Members of DMU’s Student Chapter of the American College of Foot and Ankle Surgeons (SCACFAS) are outstanding representatives of the College of Podiatric Medicine and Surgery (CPMS) and the entire University, and they demonstrated that again at a national podiatric event: During the Annual Scientific Conference of the American College of Foot and Ankle Surgeons (ACFAS) Feb. 19-22 in San Antonio, TX, they were awarded the first place prize in the ACFAS Student Scientific Poster Competition. The title of their poster was “3-D Printing for Surgical Planning of Complex Foot and Ankle Deformity.”
“The poster competition provides students from all podiatric medical schools a national forum to compare, contrast and exchange research ideas,” says Robert Yoho, D.P.M., M.S., FACFAS, CPMS dean. “That said, it is competitive, and we are very proud of the high-quality research our students, under the mentorship of a faculty advisor, are conducting and presenting at the Annual ACFAS Annual Scientific Meeting as well as other scientific conferences.”
The students’ poster described the case of a patient of their faculty adviser, Collin Pehde, D.P.M., who was a 59-year-old diabetic man who had Charcot arthropathy in his lower left limb, which results in poor bone quality. The patient was facing a “revision” surgery, or a second surgery, for this condition. Both issues made this a highly complex case. That’s why Dr. Pehde had a CT scan made of the lower limb; a 3-D printer then converted the scan into a three-dimensional anatomical model. Having both the scan and the model allowed the doctor, with the students learning alongside him, to plan the best surgical procedure to correct the patient’s condition. Dr. Pehde also used the model to show the patient what he planned to do.
“This really helped with the planning. The patient had a great outcome,” says Joseph Brown, one of the poster’s authors and a third-year CPMS student.
As the students stated in their poster, traditional imaging limits the planning of complicated surgeries, like the one the patient had, when they require the bone to be surgically cut in multiple planes. “3-D anatomical models can address the multiplanar nature of complex deformities by improving spatial anatomical recognition,” they wrote.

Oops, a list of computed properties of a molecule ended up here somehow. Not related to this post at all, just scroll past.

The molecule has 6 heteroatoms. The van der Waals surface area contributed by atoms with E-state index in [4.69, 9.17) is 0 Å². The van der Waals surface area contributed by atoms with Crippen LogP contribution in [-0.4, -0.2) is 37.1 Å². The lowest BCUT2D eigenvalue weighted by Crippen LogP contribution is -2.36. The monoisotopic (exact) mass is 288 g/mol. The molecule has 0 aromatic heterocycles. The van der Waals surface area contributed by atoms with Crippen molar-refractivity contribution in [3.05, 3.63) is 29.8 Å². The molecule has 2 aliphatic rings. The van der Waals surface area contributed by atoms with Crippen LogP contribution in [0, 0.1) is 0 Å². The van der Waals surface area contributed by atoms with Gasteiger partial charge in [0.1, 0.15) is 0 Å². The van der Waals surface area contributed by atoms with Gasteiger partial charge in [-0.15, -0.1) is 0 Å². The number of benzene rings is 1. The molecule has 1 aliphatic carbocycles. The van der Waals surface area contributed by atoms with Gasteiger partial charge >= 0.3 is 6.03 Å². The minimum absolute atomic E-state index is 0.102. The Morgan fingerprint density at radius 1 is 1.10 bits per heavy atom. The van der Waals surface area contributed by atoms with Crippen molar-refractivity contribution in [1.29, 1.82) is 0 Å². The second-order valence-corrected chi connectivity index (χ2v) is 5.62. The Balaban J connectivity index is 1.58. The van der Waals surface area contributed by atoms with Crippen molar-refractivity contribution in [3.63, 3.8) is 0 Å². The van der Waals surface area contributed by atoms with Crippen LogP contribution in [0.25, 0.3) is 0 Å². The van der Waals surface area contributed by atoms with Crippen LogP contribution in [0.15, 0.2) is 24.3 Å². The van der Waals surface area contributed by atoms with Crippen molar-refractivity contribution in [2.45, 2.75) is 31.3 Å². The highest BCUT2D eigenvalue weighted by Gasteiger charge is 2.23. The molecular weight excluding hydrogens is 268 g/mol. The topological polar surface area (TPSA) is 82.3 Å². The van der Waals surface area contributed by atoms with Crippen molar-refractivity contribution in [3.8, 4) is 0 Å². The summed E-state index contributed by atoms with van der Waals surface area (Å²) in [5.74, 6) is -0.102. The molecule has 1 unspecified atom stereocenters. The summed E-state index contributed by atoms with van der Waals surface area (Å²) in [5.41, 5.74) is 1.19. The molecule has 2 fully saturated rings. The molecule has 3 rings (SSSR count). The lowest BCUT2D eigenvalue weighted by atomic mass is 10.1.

While 3-D printing is increasingly being used for multiple applications, its utilization in planning the types of complex surgeries that diabetic patients can require was reflected in the literature review the students performed. “There were only two articles we found in the literature,” says SCACFAS President Travis “Drew” Anderson, a second-year CPMS student.
No surprise, then, that ACFAS conference attendees were interested in the students’ work. “We had a couple of physicians approach our poster who were interested in incorporating 3-D printing of foot models into their own practice,” says second-year CPMS student Anthony Smaldino. “They asked us about how the CT scan is used in the printing process.”
Beyond the $1,000 prize money the students received, being able to attend the ACFAS conference was an even bigger benefit. The event is the largest educational meeting for foot and ankle surgeons in the U.S., drawing attendees from around the world to discuss the most current techniques and technology for treatment of deformities, diseases and injures of the foot and ankle. A bonus for attendees from CPMS was watching one of its graduates, Scott Nelson, D.P.M.’00, FACFAS, be inducted on Feb. 20 as the 69th president of the 7,700-member ACFAS.
“There were many informative sessions, and it was great to meet other physicians, residents and students,” says Tobee Gunter, SCACFAS vice president and a second-year CPMS student.
Joseph agrees the conference provides stellar learning and networking opportunities. “It really motivates you as a student to keep going,” he says. “It assures you that, yes, you are going to be doing surgery someday.”